Old Main Homecoming Bonfire
Emily N. Sacket
“The Carls are coming! The Carls are coming!” or “The Oles are Coming! The Oles are Coming!” These familiar war cries epitomized the rivalry between Carleton and St. Olaf colleges in the post-World War II era. For students from both schools, the strategic objective was to prematurely set ablaze the stockpiled firewood that was to be used for the homecoming bonfire.
The exact origins of the bonfire rivalry are murky, but for St. Olaf the first homecoming bonfires date to the mid-1880s, when Oles annually gathered below Old Main, celebrating the founding of the St. Olaf College on November 6.
As people warmed themselves by the crackling fire, they witnessed an “illumination of Old Main.” A team of about thirty students created illuminated patterns by lighting candles in the windows. This annual practice lasted until the early 1920s, when it was deemed a fire hazard. It was said that Carleton College had the best view from across the Cannon River.
Traditionally, either the newly elected homecoming queen or the captain of the football team would have the honor of lighting the bonfire. Students would then organize the “snake dance,” in which all of the students danced around the fire before “slithering” in a line down the hill and into town. The occasion was a campus favorite, with “band music, college yells, and songs.”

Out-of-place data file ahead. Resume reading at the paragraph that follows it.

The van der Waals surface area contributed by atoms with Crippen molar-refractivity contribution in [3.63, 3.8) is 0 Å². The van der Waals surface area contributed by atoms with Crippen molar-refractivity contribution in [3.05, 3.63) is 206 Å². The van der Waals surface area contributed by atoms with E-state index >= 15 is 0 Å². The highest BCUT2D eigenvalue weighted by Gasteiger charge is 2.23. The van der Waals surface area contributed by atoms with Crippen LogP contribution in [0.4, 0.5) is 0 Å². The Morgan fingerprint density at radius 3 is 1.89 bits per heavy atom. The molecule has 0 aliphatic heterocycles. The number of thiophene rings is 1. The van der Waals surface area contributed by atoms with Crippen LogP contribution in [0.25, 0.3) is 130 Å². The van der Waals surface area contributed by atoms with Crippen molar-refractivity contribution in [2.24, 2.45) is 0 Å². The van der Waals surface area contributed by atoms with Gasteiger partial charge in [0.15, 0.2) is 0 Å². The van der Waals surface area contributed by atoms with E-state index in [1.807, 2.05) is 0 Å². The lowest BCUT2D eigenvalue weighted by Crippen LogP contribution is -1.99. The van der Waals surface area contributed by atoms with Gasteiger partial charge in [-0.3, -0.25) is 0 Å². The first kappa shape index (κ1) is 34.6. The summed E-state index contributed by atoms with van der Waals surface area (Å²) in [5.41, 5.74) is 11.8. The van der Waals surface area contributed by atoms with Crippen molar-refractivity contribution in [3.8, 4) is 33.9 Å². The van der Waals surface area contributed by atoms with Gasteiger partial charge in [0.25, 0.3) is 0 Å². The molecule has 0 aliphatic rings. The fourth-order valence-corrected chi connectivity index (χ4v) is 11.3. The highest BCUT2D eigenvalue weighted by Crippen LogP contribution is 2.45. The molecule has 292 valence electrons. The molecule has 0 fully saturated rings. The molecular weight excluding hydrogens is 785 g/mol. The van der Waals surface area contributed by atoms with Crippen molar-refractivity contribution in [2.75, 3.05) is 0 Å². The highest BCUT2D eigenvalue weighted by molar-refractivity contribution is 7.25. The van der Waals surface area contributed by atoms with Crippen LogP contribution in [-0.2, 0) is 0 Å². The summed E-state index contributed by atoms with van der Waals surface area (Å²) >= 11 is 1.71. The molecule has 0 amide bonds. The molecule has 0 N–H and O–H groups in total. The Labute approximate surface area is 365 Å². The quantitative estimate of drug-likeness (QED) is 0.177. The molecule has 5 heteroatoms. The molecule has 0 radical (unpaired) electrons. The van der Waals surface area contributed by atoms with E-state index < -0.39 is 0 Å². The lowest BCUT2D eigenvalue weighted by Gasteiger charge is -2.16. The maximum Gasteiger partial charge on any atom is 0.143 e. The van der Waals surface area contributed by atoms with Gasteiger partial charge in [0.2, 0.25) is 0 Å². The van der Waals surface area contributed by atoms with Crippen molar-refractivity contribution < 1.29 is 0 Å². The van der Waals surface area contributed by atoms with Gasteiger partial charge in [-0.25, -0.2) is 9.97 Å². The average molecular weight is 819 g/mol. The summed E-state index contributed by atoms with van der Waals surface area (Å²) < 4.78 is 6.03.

Raiding each other’s homecoming camp was in full swing by the late 1930s. The Carletonian student newspaper reported in 1945 that the tradition began in the late 1890s, when the Oles raided Carleton’s bonfire woodpile because “they were jealous of the nice handiwork.”
For both Oles and Carls, getting caught trying to set the other school’s stockpile ablaze meant getting your head shaved. In 1954, one unlucky bunch of five Oles had letters shaved into their hair that, when lined up, spelled C-A-R-L-S.
As the rivalry intensified, so too did the importance of protecting the bonfire. In the 1940s and 1950s, St. Olaf freshmen men gathered wood and guarded the pile under the supervision of the upperclassmen. The upperclassmen kept the younger men on their toes by yelling “Carls! Carls!” if the freshmen fell asleep on the job while guarding the logs at night.
In 1951, the St. Olaf men even tried to pull off a Trojan horse against the Carls, sending a supposedly peaceful envoy of two freshmen with a log for the Carleton fire. Little did the Carls know the log held an electrical timer that would ignite the log with a broken flashlight bulb. The Carls quickly discovered the Oles’ deception and, of course, “treated the bearers to a free haircut.”
The traditional raids came to a halt in the mid-1950s. Carleton apparently asked for a truce [see site story “Mud Tug”], finding their raiders frequently outnumbered. For St. Olaf, the annual homecoming bonfire was generally held in front of Old Main until 1987.